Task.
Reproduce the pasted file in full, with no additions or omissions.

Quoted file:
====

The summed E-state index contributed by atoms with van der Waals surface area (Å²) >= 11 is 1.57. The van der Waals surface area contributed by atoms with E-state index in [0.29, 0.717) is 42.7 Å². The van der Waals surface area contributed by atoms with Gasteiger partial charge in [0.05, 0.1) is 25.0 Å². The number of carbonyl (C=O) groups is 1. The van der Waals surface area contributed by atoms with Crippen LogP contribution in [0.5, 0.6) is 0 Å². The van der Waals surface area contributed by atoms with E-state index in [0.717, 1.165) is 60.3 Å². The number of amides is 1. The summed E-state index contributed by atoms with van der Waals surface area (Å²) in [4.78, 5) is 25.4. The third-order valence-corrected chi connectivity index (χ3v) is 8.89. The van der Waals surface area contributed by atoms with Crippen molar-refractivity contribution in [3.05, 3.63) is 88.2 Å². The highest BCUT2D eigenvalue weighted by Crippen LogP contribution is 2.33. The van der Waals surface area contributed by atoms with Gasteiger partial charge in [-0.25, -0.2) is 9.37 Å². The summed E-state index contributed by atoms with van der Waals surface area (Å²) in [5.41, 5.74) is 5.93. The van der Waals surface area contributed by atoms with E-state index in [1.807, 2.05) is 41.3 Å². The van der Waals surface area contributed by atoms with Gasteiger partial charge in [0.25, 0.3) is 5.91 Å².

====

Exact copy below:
The summed E-state index contributed by atoms with van der Waals surface area (Å²) >= 11 is 1.57. The van der Waals surface area contributed by atoms with E-state index in [0.29, 0.717) is 42.7 Å². The van der Waals surface area contributed by atoms with Gasteiger partial charge in [0.05, 0.1) is 25.0 Å². The number of carbonyl (C=O) groups is 1. The van der Waals surface area contributed by atoms with Crippen LogP contribution in [0.5, 0.6) is 0 Å². The van der Waals surface area contributed by atoms with E-state index in [0.717, 1.165) is 60.3 Å². The number of amides is 1. The summed E-state index contributed by atoms with van der Waals surface area (Å²) in [4.78, 5) is 25.4. The third-order valence-corrected chi connectivity index (χ3v) is 8.89. The van der Waals surface area contributed by atoms with Crippen molar-refractivity contribution in [3.05, 3.63) is 88.2 Å². The highest BCUT2D eigenvalue weighted by Crippen LogP contribution is 2.33. The van der Waals surface area contributed by atoms with Gasteiger partial charge in [-0.25, -0.2) is 9.37 Å². The summed E-state index contributed by atoms with van der Waals surface area (Å²) in [5.41, 5.74) is 5.93. The van der Waals surface area contributed by atoms with E-state index in [1.807, 2.05) is 41.3 Å². The van der Waals surface area contributed by atoms with Gasteiger partial charge in [0.25, 0.3) is 5.91 Å².